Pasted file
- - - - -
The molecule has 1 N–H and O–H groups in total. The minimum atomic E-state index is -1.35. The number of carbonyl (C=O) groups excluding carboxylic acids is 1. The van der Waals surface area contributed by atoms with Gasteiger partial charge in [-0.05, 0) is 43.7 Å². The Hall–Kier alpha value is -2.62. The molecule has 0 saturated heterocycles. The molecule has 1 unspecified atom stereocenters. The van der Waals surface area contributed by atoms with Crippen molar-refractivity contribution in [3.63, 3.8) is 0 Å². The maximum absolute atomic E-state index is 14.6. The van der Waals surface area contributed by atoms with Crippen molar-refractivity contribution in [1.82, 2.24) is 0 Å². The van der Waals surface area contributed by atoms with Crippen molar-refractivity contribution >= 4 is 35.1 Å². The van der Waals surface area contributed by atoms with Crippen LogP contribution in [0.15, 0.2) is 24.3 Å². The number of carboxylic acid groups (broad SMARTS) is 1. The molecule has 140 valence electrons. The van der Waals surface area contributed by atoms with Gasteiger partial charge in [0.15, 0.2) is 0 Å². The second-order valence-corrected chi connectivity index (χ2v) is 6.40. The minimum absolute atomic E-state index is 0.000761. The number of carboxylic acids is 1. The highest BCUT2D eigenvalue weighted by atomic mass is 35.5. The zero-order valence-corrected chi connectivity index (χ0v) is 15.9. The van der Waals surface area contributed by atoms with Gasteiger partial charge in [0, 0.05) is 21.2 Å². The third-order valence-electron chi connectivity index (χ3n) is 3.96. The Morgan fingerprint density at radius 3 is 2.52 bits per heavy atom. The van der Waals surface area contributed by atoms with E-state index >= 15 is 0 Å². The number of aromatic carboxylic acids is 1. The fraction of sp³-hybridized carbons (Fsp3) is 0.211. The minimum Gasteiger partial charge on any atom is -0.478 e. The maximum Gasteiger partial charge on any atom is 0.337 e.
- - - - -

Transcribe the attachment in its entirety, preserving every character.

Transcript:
The molecule has 1 N–H and O–H groups in total. The minimum atomic E-state index is -1.35. The number of carbonyl (C=O) groups excluding carboxylic acids is 1. The van der Waals surface area contributed by atoms with Gasteiger partial charge in [-0.05, 0) is 43.7 Å². The Hall–Kier alpha value is -2.62. The molecule has 0 saturated heterocycles. The molecule has 1 unspecified atom stereocenters. The van der Waals surface area contributed by atoms with Crippen molar-refractivity contribution in [3.63, 3.8) is 0 Å². The maximum absolute atomic E-state index is 14.6. The van der Waals surface area contributed by atoms with Crippen molar-refractivity contribution in [1.82, 2.24) is 0 Å². The van der Waals surface area contributed by atoms with Crippen molar-refractivity contribution >= 4 is 35.1 Å². The van der Waals surface area contributed by atoms with Crippen LogP contribution in [0.15, 0.2) is 24.3 Å². The number of carboxylic acid groups (broad SMARTS) is 1. The molecule has 140 valence electrons. The van der Waals surface area contributed by atoms with Gasteiger partial charge in [0.15, 0.2) is 0 Å². The second-order valence-corrected chi connectivity index (χ2v) is 6.40. The minimum absolute atomic E-state index is 0.000761. The number of carboxylic acids is 1. The highest BCUT2D eigenvalue weighted by atomic mass is 35.5. The zero-order valence-corrected chi connectivity index (χ0v) is 15.9. The van der Waals surface area contributed by atoms with Gasteiger partial charge in [0, 0.05) is 21.2 Å². The third-order valence-electron chi connectivity index (χ3n) is 3.96. The Morgan fingerprint density at radius 3 is 2.52 bits per heavy atom. The van der Waals surface area contributed by atoms with E-state index >= 15 is 0 Å². The number of aromatic carboxylic acids is 1. The fraction of sp³-hybridized carbons (Fsp3) is 0.211. The minimum Gasteiger partial charge on any atom is -0.478 e. The maximum Gasteiger partial charge on any atom is 0.337 e.